THE EUROZONE suffered another sliding quarter of output in the final three months of 2012, with worse-than expected contractions in both France and Germany.
The bloc’s GDP slid 0.6 per cent in the final quarter, Eurostat revealed yesterday, below the consensus forecast predicting a 0.4 per cent fall and capping off a yearly decline of 0.9 per cent.
But according to Capital Economics, what was most surprising was not the worse-than-expected fall but the fact that the currency area’s two biggest and so far most resilient economies – France and Germany – suffered unexpectedly sharp falls, of 0.3 and 0.6 per cent respectively.
The worst GDP blows were saved for crisis-hit Portugal, Spain, Italy and Greece. Spanish GDP fell 0.7 per cent in the fourth quarter, to cap off a 1.8 per cent slide over the year. Italian GDP plunged 0.9 per cent between October and December, leaving it 2.7 per cent lower than a year before. Portuguese output crashed 1.8 per cent in just three months, contributing to the 3.8 per cent slashed from its GDP over the year.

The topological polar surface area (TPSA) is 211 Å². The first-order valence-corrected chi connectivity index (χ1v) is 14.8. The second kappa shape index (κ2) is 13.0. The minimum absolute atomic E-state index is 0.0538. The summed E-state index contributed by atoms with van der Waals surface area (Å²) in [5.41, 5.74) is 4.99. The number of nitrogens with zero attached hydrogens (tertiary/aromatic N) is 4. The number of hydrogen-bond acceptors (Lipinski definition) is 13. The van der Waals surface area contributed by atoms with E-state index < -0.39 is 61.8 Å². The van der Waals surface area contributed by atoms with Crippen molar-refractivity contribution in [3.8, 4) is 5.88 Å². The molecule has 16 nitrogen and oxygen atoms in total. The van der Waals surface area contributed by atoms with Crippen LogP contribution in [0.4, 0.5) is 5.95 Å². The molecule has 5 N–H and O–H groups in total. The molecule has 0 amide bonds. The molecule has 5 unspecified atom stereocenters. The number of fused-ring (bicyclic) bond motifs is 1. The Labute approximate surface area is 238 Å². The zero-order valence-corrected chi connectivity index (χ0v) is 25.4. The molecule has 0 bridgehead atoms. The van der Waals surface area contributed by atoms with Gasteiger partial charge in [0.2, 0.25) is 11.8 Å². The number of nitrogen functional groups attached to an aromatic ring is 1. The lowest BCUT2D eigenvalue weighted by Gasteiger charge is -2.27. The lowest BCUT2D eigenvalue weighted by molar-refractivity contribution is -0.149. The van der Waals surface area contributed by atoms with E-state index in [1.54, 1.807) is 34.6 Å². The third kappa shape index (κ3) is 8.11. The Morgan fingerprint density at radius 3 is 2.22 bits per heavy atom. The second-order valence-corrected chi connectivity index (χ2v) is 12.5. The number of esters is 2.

But as has been typical throughout the crisis, Greek woe put other Southern European economic problems into perspective. GDP was down six per cent over the year, according to official figures. And unemployment soared to 27 per cent in November, separate official data showed, up some 6.2 percentage points in just a year.
Capital’s Johnathan Loynes said that survey data since then, though improved, suggests the zone has more gloom to come. “For now at least, survey indicators are not strong enough to suggest that the Eurozone has pulled out of recession,” Loynes judged.
The only bright sparks in the data were the baltic states: Latvia enjoyed 5.7 per cent growth during 2012, the data showed, while Estonia’s economy grew 3.4 per cent and Lithuania’s GDP expanded by 3.1 per cent.